Understanding and Evaluating the Arts


There is a widely-held opinion among many art historians that Roman culture is primarily based on Hellenistic principles, therefore, it should be discussed only within the context of ancient Greece and its art. Certainly, Romans adopted certain concepts of Greek culture, yet it is impermissible for us to say that these two epochs are analogous to each other, because there are certain distinctive features. Partly, they were motivated by the socio-economic development of these drastically different societies. Another aspect, which cannot be disregarded, is the aesthetic and moral doctrines that existed in Greece and Rome.

Roman and Greek art: the similarities and differences

In order to substantiate this statement, we can compare and contrast such famous works as Laocoön Group, (this sculpture is also known as Laocoön and His Sons) and Marcus Agrippa with Imperial Family. It would not be an exaggeration to say that these sculptures have always been regarded as one of the most prominent masterpieces of Greek and Roman art. It is necessary to analyze these works in terms of their symbolism, style, and composition. In addition to that, we should not forget about the historical or probably mythical background of the sculptures, because both of them rely on some real or fictional events.

Laocoon Group

As regards the Greek sculpture Laocoön and His Sons, we should first point out that its authorship has yet to be identified. Traditionally, it is ascribed to Alexander, Polydorous and Athenodorous (Lessing, 1993, p 44). However, even now historians cannot say it with certainty. This work takes its origins in the myth of Laocoon, or probably it stems from Homers famous poem Iliad. The sculpture depicts the famous Trojan priests and their offspring being strangled by seeing snakes, which have been sent by Olympic gods. Perhaps, it is necessary to go back to the history of the Trojan War and especially its outcome. The thing is that Laocoon rejected the famous gift of the Greeks; consequently, he was punished by the gods, who patronized the Greeks. Nonetheless, this is just the surface, because this work not only narrates the myth in visual form, it also represents the key tenets of Hellenistic art, like for instance, anthropocentrism or the belief that a human being is a perfect creature.

It should be taken into consideration that the central figure of the composition represents Greek ideals of the human body. His athletic constitution can be viewed as the standard of physical appearance (See Picture 1). In this respect, we need to say that the cult of the human body has always been one of the most peculiar features of Hellenistic art.

As regards the form of this work and its structure, we should first speak about the fluidity of lines, every figure; seem to merge into one another. Moreover, every detail is meticulously depicted. The central figure is Laocoön, whereas his sons just supplement him. Yet, it has to be admitted, that they are an inseparable part of the sculpture because the authors contrast them and his father, his struggle, and their obedience to the will of gods.

It is of the crucial importance for us to discuss the symbolism of this composition, because, this aspect is probably the main reason why Laocoön Group attracts so much attention. The sculpture symbolizes the rebelliousness of human nature, its struggle against overwhelming forces. Although the Trojan priest perishes in the sea, his death becomes an embodiment of human insuperability. One may also note that ancient Greeks had a very peculiar attitude to death, itself. They tried to give it certain artistic elements. Eleni Vassilika defines it as the “beauty of death” (Vassilika, 1998, p 35).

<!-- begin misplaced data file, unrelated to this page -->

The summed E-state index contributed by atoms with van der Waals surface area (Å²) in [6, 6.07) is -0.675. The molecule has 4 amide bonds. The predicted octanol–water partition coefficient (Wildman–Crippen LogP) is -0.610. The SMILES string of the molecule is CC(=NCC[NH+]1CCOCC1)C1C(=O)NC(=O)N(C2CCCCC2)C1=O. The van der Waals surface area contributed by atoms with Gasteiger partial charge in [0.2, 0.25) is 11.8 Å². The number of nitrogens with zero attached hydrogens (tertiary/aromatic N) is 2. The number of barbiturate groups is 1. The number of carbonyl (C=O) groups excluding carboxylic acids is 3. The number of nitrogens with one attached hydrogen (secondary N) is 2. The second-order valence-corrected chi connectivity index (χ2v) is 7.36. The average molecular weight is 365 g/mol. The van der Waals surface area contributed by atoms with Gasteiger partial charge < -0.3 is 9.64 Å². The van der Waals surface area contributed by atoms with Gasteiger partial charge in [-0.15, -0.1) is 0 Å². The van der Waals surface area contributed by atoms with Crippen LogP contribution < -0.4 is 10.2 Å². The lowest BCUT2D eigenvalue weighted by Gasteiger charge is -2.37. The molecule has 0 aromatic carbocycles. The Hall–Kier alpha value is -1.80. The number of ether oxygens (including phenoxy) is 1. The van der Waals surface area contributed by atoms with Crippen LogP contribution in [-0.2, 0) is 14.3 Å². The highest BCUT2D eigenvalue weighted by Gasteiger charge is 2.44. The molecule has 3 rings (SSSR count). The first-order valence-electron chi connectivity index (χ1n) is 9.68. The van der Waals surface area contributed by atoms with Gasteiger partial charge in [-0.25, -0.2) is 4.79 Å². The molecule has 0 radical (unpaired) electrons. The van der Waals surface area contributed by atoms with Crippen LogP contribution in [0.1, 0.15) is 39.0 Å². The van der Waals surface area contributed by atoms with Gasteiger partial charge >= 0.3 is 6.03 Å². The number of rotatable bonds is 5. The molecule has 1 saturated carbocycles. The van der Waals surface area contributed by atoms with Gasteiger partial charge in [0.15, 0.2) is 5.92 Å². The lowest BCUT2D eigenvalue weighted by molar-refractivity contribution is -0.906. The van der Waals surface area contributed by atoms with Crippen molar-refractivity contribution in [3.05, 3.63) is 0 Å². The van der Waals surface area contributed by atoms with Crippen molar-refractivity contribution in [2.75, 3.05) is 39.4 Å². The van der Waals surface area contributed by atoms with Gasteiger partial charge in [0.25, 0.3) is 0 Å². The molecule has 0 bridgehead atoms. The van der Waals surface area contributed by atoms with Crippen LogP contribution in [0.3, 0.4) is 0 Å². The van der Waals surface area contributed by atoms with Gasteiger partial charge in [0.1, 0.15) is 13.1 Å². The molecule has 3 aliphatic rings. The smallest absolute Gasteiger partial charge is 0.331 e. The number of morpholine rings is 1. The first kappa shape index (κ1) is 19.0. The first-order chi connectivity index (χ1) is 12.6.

Marcus Agrippa with Imperial Family

If we try to compare and contrast Laocoon with the roman graving Marcus Agrippa with Imperial Family, we should first pay attention to the manner in which the characters are portrayed. One can no longer observe the so-called cult of the human body or anthropocentrism because at a certain Romans departed from this famous Greek tradition. Such indispensable attribute of sculptures as an athletic constitution of figures is no longer present. However, we must acknowledge that some features of Greek-style, are quite palpable, particularly, the subtlety of details: every article of clothing, every part of the body is carefully depicted. Furthermore, we need to mention the fluidity of lines (See picture 2). The composition of the graving also differs from the Greek sculpture because there seems to be no central figure, which would stand out among other people, as it is with Laocoon.

Besides, one should bear it in mind that Marcus Agrippa was a famous Roman general, a warrior, who was always faithful to the imperial family and especially Augustus. The main message, which this engraving conveys, is that every man, even such a strong person as Agrippa must be obedient to the imperial power. The rebelliousness of human nature is altogether rejected.


Thus, we can conclude that Roman and Greek art have certain similar and distinctive features. First, both styles share common subtlety of details and smoothness of lines. As far as the differences are concerned, we need to mention the anthropocentrism and the cult of the human body are no longer present in Roman engraving. Additionally, we should speak about the symbolism of the two works: Laocoon symbolizes the rebelliousness of human nature and its struggle against the higher force, whereas Marcus Agrippa resents the obedience of warrior to the imperial power.


Eleni Vassilika (1998). Greek and Roman art. Cambridge University Press.

Gotthold Ephraim Lessing, Ellen Frothingham (1993). Laocoon: An Essay on the Limits of Painting and Poetry. Longman, Brown, Green, and Longmans.


The standard of physical appearance
Picture 1
The fluidity of lines
Picture 2

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